P754 IBD phenotypes differ in gut mycobiota composition
P. Drastich1, L. Bajer*1, K. Klimesova2, M. Kostovcik2, M. Kverka2, J. Brezina1, J. Spicak1
1Institute for Clinical and Experimental Medicine, Hepatogastroenterology, Prague, Czech Republic, 2Institute for Microbiology of the CAS, Prague, Czech Republic
Inflammatory bowel disease (IBD) (Crohn’s disease [CD] and ulcerative colitis [UC]), is a chronic idiopathic disorder of gastrointestinal tract. Although its pathogenesis is not completely understood, the inflammation in IBD is a result of an aberrant immune response to commensal microbiota in genetically susceptible individuals. Because there is a marked association of CD with gut fungal microbiota (mycobiota) we analysed its composition in patients with CD, UC and in healthy controls.
We obtained stool samples from 9 CD patients, 7 UC patients, and 3 healthy controls, and extracted DNA using repeated bead-beating technique. Next, we analysed mycobiota composition by sequencing the internal transcribed spacer (ITS2) region of fungal DNA using Illumina MiSeq. The data were processed using standard Qiime pipeline, and the mycobiome alpha (Simpson’s evenness index) and beta diversity (binary Jaccard metrics) were calculated.
Number of detected fungal OTUs was not significantly different amongst groups (healthy controls = 4.7 ± 0.6, CD = 5.9 ± 3.1 and UC = 7.6 ± 2.5). Either form of IBD clearly increased mycobiome variability, as documented by an increase in alpha diversity in CD and UC. All healthy individuals have similar fungal communities, dominated by well adapted natural symbionts such as orders Saccharomycetales and Onygenales. In IBD, these communities were disrupted, and several other fungi were acquired from the environment. These major qualitative differences are well documented by tight clustering pattern of all 3 groups, as measured by binary Jaccard metrics. This was caused mainly by appearance of Davidiellaceae family and decrease in diversity within order Saccharomycetales in IBD patients.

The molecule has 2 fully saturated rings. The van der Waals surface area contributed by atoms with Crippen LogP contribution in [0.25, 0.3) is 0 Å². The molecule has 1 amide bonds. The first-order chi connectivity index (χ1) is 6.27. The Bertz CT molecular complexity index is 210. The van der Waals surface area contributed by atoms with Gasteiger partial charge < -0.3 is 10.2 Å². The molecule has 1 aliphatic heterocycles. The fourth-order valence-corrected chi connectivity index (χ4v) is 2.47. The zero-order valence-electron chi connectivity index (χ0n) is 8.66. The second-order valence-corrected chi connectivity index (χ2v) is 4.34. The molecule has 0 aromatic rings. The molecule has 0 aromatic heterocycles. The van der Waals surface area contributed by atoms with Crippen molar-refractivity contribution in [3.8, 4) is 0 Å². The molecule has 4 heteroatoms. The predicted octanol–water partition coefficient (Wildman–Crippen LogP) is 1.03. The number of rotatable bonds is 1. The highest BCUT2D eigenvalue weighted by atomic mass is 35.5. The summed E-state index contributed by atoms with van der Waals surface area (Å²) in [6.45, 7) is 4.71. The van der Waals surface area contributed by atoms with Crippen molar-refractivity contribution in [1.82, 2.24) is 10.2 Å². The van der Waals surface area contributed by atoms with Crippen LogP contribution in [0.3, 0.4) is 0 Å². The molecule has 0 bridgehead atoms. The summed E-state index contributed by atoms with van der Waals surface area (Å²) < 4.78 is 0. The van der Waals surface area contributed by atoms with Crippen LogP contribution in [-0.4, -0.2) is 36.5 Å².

These preliminary data show that gut mycobiota has significant pattern associated with health and disease. The high variability and presence of acquired fungi suggest that disrupted gut microbial ecology in IBD support transient fungal communities. Larger groups and more experiments are needed to confirm these interesting findings and to assess their medical relevance.